Wake Vortex Systems

Wake VortexWake vortices are a by-product of lift generated by aircraft. Turbulence associated with these wakes poses a potential hazard to other aircraft, especially lighter aircraft following at low altitude. This risk is mitigated by air traffic control standards that require increased aircraft separation when wake turbulence avoidance is a concern.

The FAA and NASA have embarked on a multiphased research and development program to develop and implement wake avoidance solutions that can safely reduce separation between aircraft and improve airport capacity within the National Airspace System.

Wake Vortex Research

The mid-term phase of the research focuses on the application of wind-dependent procedures for improved departure operations from Closely Spaced Parallel Runways (CSPRs). These procedures are referred to collectively as Wake Turbulence Mitigation for Departures (WTMD).  The enabler for WTMD is a Wind Forecast Algorithm (WFA) being developed by MIT Lincoln Laboratory, which predicts when the runway crosswind will be suitable to ensure that the wake from the downwind runway will not impact the upwind aircraft. Figure 1 shows an example of a WFA minimum crosswind prediction.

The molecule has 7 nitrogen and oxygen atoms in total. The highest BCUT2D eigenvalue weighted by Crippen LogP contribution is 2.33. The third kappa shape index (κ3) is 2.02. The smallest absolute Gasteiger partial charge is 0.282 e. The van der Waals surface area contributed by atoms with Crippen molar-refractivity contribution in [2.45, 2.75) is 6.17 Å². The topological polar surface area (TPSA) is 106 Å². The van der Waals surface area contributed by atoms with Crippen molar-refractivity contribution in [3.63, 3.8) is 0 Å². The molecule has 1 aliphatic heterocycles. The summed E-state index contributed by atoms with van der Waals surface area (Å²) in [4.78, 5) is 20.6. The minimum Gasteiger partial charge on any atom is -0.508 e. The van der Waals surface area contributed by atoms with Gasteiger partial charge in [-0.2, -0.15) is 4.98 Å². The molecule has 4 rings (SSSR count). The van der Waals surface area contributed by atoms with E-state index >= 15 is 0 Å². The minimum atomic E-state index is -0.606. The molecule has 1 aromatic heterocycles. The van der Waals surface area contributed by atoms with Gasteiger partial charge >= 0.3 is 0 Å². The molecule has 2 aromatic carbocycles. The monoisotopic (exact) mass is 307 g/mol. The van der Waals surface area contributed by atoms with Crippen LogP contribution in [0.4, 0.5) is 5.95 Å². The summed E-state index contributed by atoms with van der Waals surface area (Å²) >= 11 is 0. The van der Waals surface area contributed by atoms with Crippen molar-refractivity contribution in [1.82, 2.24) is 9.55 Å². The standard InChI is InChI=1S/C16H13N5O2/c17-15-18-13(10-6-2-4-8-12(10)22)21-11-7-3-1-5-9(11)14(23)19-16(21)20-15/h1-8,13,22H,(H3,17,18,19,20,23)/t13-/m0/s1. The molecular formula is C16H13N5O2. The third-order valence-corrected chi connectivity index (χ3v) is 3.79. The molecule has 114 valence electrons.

Wake Vortex from NASA Study This picture from a NASA study on wingtip vortices illustrates the structure of a wake vortex through visualization enabled by smoke entrainment.

Specifically, the WFA forecasts when the crosswinds along the departure airspace, from the surface to the height that aircraft achieve divergent flight paths, (nominally defined as an altitude of 1000 feet) will remain consistently strong enough to provide wake-independent operations on the upwind runway.  The WFA has two components: a surface crosswind prediction and a winds aloft prediction.  The surface prediction is derived from a statistical analysis of recent wind behavior (past 35 minutes), available from the airport’s Automated Surface Observing Station (ASOS) at 1-minute intervals. The wind prediction aloft is derived from the Rapid Update Cycle (RUC) numerical weather prediction run by the NOAA National Center for Environmental Prediction.

Demonstration Versions Deployed

Real time operational versions of the WTMD system were deployed at Lambert International Airport in St. Louis and Houston Intercontinental Airport.  An operational field demonstration is planned for Spring 2011.  In addition, an analogous system is being investigated for safely reducing the spacing of arrival aircraft.

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